That rumble you hear in the distance is federal courts moving to re-establish the proper understanding of the Constitution’s separation of powers. The latest legal bombshell is a decision last week by the Fifth Circuit Court of Appeals (based in Louisiana) against the Securities and Exchange Commission.
The case involves hedge-fund founder
and an investment adviser, and it goes to the heart of whether the Constitution still protects individual liberty. In 2013 the SEC charged the pair with securities fraud for allegedly inflating the value of fund assets. The agency said the higher valuation allowed them to earn higher management fees.
Mr. Jarkesy wasn’t allowed to defend himself in a court under Article III of the Constitution. Instead the case came before an SEC administrative law judge, who ruled against Mr. Jarkesy and his business partner. The commissioners then affirmed the decision and ordered them to pay a civil penalty and disgorge allegedly ill-gotten gains. The commission barred Mr. Jarkesy from the securities industry.
Merits of the case aside, the constitutional problem is that the SEC acted as prosecutor, judge and jury. The Dodd-Frank Act lets the SEC decide whether to bring charges in its own tribunal or federal court. The agency usually chooses the former, as do other agencies such as the Federal Trade Commission.
Enter the Fifth Circuit, which held in Jarkesy v. SEC that the SEC’s tribunals, as currently structured, violate the Seventh Amendment’s right to trial by jury. As Judge
Jennifer Walker Elrod
explains for the 2-1 panel majority, the jury guarantee applies to all suits of “common law,” as understood at the time of the founding. This includes fraud prosecutions.
The Fifth Circuit also ruled that Congress’s delegation of legislative power to the SEC to decide where to bring fraud enforcement actions violates the Constitution’s separation of powers. Congress may grant agencies prosecutorial discretion to decide what cases to bring, Judge Elrod noted, but it cannot give them free rein to decide their judicial forum.
Notably, she cites Justice
dissent in Gundy v. U.S. (2019) in which he said the Supreme Court should revisit its nondelegation doctrine that has given too much leeway to the executive branch to perform legislative functions. Two new conservative Justices have joined the Court since Gundy and may be willing to take up their colleague’s invitation.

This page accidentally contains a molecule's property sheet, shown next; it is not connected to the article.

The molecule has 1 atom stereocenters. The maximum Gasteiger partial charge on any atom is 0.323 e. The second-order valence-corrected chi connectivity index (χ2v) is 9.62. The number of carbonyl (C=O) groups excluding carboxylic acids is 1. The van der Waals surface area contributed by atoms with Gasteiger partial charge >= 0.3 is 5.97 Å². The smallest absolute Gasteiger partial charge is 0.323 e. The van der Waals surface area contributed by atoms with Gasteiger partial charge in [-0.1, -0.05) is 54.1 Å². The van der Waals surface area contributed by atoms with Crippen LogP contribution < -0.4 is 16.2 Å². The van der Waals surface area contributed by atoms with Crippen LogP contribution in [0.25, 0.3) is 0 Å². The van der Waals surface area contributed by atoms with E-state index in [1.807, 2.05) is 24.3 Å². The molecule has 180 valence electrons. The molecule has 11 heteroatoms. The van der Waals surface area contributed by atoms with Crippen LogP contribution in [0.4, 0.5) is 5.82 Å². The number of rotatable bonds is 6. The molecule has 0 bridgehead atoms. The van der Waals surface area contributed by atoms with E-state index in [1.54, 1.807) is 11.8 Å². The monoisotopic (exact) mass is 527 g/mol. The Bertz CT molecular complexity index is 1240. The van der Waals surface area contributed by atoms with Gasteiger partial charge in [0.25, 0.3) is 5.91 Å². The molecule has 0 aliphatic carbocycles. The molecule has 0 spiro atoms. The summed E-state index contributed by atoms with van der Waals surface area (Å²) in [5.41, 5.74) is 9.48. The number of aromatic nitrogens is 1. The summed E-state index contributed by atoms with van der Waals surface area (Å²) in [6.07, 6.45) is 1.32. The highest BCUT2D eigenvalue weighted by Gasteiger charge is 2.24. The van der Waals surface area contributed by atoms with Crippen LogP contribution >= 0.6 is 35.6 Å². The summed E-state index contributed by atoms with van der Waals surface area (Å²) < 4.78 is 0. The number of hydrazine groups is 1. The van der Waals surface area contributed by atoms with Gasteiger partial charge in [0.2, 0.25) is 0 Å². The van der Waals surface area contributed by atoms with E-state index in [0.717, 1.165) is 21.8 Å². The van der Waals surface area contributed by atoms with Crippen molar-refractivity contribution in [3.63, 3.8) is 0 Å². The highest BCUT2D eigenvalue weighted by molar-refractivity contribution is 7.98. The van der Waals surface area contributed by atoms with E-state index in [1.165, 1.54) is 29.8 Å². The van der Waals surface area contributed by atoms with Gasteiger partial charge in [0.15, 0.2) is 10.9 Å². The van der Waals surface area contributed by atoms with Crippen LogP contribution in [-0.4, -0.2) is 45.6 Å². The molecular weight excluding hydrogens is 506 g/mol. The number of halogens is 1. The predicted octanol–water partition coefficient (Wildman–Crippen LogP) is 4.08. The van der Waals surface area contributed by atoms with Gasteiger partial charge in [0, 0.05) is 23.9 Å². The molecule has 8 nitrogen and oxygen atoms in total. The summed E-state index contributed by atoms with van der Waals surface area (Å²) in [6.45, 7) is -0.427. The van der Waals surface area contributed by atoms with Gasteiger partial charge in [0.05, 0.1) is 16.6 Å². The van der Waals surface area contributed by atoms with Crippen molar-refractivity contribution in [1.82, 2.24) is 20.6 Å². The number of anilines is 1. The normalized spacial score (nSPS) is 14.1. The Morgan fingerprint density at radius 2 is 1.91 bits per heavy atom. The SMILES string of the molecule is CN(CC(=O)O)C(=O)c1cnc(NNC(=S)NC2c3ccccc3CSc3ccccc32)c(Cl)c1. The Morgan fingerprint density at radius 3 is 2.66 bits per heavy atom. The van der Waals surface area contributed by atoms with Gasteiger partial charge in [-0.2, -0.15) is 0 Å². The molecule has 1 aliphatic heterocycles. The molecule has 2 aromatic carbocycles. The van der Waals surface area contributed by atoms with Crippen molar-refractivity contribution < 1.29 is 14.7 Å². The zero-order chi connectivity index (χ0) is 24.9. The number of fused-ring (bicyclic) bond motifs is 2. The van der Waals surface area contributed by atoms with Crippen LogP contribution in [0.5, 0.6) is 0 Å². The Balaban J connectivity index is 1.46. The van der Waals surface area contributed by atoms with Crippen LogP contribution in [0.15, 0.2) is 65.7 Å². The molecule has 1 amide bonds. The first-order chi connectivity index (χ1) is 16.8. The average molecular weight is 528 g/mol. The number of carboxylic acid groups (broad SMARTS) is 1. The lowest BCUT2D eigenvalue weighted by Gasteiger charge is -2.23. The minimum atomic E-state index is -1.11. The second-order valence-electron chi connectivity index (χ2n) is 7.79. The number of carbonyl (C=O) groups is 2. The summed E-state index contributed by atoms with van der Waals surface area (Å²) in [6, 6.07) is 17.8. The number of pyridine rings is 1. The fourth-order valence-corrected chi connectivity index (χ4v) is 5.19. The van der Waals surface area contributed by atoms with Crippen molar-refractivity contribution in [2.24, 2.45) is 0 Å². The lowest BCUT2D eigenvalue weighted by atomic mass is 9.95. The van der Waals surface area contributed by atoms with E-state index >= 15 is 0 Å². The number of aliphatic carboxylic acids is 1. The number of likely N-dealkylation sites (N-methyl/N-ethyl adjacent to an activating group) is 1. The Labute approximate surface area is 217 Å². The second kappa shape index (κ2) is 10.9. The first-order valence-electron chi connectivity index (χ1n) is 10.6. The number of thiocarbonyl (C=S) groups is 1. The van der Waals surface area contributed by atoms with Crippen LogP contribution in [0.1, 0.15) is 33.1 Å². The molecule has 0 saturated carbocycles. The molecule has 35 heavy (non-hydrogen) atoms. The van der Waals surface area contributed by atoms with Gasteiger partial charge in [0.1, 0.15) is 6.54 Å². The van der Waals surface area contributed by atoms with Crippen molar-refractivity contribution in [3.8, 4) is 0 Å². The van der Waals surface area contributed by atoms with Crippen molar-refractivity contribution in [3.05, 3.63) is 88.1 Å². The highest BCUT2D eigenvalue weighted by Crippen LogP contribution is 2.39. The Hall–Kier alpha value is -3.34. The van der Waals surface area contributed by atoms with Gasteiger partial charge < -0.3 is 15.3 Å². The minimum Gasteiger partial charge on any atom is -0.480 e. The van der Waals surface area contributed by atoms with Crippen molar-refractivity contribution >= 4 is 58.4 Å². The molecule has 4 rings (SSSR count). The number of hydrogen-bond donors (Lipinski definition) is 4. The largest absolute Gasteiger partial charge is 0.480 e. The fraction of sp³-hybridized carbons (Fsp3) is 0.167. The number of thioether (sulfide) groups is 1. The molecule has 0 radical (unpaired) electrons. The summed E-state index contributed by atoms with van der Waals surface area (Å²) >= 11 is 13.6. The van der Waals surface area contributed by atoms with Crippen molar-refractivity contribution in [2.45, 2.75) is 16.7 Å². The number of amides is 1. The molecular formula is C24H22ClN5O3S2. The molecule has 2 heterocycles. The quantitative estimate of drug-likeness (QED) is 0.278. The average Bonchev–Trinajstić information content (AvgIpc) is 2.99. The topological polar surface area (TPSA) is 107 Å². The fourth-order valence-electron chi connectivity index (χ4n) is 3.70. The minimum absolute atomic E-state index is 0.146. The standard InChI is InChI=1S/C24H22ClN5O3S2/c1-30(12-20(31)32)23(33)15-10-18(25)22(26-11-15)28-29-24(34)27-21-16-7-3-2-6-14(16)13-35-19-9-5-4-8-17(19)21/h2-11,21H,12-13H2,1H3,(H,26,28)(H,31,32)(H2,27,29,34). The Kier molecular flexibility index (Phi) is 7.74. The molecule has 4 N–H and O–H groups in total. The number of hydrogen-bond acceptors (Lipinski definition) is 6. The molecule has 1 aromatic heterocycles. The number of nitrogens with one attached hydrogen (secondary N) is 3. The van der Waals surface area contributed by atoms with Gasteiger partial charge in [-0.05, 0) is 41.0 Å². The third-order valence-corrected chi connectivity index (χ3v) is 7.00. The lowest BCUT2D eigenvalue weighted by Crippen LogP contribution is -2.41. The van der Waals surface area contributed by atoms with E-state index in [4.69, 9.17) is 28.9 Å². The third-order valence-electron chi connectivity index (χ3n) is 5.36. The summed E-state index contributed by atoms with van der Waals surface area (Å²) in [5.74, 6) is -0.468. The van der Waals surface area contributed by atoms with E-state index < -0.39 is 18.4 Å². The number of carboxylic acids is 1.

It gets better. The Fifth Circuit found that the job protections of administrative law judges violate the constitutional imperative that the President “take care that the laws be faithfully executed.” The Supreme Court has interpreted this to mean that a President must have power over officers’ appointment and removal.
Yet SEC judges can only be removed by the five SEC commissioners if the government’s Merit Systems Protection Board (MSPB) finds cause. Commissioners and MSPB members can only be removed by the President for cause. SEC judges are insulated from Presidential removal by two layers of for-cause protection. This violates the Court’s Free Enterprise Fund (2010) precedent.
All of this is a blow to the SEC, but it’s a blessing for the proper understanding of the Constitution. The agency isn’t used to losing cases since defendants often settle to avoid the expense and hassle of litigation. Credit to Mr. Jarkesy for fighting back. The Biden Administration could seek an en banc review of the panel decision, but Judge Elrod’s opinion is sound and unlikely to be reversed by the full Fifth Circuit.
The ruling applies only to the SEC, but it could encourage similar challenges against other independent agencies. Some conservative Justices have hinted that they’d like to overturn the Court’s wrong-headed Humphrey’s Executor (1935) precedent that upheld limitations on the President’s ability to remove members of bipartisan independent agencies. The Biden Administration will have to decide if it wants to take that risk by appealing to the Supreme Court.
High Court watchers are preoccupied these days with looming decisions on social issues, especially abortion and gun rights. But the movement to rein in the runaway administrative state is arguably more important for limiting government and protecting liberty. This is an essential project of the conservative judicial movement, and the Fifth Circuit ruling shows the thunder coming from the judicial provinces.
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Appeared in the May 23, 2022, print edition as ‘Constitutional Thunder Out of Louisiana.’